The upheaval that has engulfed financial firms and sent the stock market lummeting is also devastating people's savings, forcing families to hold off on major purchases and even delay retirement, Peter Orszag, the head of the Congressional Budget Office, told the House Education and Labor Committee.
"Unlike Wall Street executives, America's families don't have a golden parachute to fall back on," said Rep. George Miller, D-Calif., the panel chairman. "It's clear that their retirement security may be one of the greatest casualties of this financial crisis."
A new AARP study found that because of the economic downturn, one in five workers 45 and older has stopped putting money into a 401(k), IRA or other retirement savings account during the past year, and nearly one in four has increased the number of hours he works. More than one-third of these workers have considered delaying retirement, according to the study, which also found that more than half now find it difficult to pay for basic items such as food, gas and medicine.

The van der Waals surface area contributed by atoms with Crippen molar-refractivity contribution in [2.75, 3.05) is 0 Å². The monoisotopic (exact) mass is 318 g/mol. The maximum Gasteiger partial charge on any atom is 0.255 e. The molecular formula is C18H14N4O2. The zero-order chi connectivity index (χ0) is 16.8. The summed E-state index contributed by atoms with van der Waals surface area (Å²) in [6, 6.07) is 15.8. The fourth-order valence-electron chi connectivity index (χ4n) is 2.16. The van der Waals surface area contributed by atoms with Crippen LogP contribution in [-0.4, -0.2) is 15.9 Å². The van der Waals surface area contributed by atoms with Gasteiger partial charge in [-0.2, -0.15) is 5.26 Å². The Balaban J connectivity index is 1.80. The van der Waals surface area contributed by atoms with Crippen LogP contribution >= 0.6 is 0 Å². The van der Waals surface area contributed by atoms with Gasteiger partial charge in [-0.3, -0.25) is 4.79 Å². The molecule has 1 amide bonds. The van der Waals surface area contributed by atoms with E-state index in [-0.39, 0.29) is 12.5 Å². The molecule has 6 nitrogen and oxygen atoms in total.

The current market turmoil adds to an already difficult retirement savings picture for Americans, who are increasingly shouldering the burden of managing and funding their own company-sponsored retirement savings plans as firms eliminate traditional pensions.
Wednesday, October 8, 2008
401(k) & IRA Retirement accounts have lost $2 trillion
Congress' top budget analyst estimated Americans' retirement plans have lost as much as $2 trillion in the past 15 months - about 20 percent of their value as turmoil in the financial industry is whittling away workers' nest eggs.